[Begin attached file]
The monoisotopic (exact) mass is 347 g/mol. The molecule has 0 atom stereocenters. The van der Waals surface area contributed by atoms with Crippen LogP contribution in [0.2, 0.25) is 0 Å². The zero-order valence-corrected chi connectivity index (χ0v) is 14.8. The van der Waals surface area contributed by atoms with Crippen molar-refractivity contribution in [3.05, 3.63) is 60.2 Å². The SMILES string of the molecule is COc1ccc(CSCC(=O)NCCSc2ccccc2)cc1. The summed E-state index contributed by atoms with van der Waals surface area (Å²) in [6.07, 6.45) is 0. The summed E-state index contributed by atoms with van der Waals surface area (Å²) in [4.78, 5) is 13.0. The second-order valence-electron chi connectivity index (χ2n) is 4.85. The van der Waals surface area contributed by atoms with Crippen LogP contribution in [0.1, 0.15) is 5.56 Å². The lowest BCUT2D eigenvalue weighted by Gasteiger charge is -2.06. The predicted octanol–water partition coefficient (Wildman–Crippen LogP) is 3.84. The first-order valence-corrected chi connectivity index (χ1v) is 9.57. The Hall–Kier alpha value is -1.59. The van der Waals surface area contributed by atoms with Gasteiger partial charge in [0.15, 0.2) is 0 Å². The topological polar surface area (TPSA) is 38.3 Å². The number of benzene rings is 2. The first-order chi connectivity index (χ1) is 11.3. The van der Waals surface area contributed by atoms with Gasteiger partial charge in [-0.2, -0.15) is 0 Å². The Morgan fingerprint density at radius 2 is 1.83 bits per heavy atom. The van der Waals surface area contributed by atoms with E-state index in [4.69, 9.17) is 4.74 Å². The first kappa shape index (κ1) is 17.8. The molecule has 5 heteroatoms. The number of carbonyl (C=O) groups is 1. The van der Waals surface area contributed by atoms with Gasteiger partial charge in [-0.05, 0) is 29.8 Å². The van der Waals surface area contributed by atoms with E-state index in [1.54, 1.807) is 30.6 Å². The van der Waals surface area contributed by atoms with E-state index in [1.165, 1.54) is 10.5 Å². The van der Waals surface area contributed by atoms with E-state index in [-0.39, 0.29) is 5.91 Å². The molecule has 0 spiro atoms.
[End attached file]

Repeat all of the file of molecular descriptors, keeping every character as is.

The monoisotopic (exact) mass is 347 g/mol. The molecule has 0 atom stereocenters. The van der Waals surface area contributed by atoms with Crippen LogP contribution in [0.2, 0.25) is 0 Å². The zero-order valence-corrected chi connectivity index (χ0v) is 14.8. The van der Waals surface area contributed by atoms with Crippen molar-refractivity contribution in [3.05, 3.63) is 60.2 Å². The SMILES string of the molecule is COc1ccc(CSCC(=O)NCCSc2ccccc2)cc1. The summed E-state index contributed by atoms with van der Waals surface area (Å²) in [6.07, 6.45) is 0. The summed E-state index contributed by atoms with van der Waals surface area (Å²) in [4.78, 5) is 13.0. The second-order valence-electron chi connectivity index (χ2n) is 4.85. The van der Waals surface area contributed by atoms with Crippen LogP contribution in [0.1, 0.15) is 5.56 Å². The lowest BCUT2D eigenvalue weighted by Gasteiger charge is -2.06. The predicted octanol–water partition coefficient (Wildman–Crippen LogP) is 3.84. The first-order valence-corrected chi connectivity index (χ1v) is 9.57. The Hall–Kier alpha value is -1.59. The van der Waals surface area contributed by atoms with Gasteiger partial charge in [0.15, 0.2) is 0 Å². The topological polar surface area (TPSA) is 38.3 Å². The number of benzene rings is 2. The first-order chi connectivity index (χ1) is 11.3. The van der Waals surface area contributed by atoms with Gasteiger partial charge in [-0.2, -0.15) is 0 Å². The Morgan fingerprint density at radius 2 is 1.83 bits per heavy atom. The van der Waals surface area contributed by atoms with E-state index in [4.69, 9.17) is 4.74 Å². The first kappa shape index (κ1) is 17.8. The molecule has 5 heteroatoms. The number of carbonyl (C=O) groups is 1. The van der Waals surface area contributed by atoms with Gasteiger partial charge in [-0.05, 0) is 29.8 Å². The van der Waals surface area contributed by atoms with E-state index in [1.54, 1.807) is 30.6 Å². The van der Waals surface area contributed by atoms with E-state index in [1.165, 1.54) is 10.5 Å². The van der Waals surface area contributed by atoms with E-state index in [-0.39, 0.29) is 5.91 Å². The molecule has 0 spiro atoms.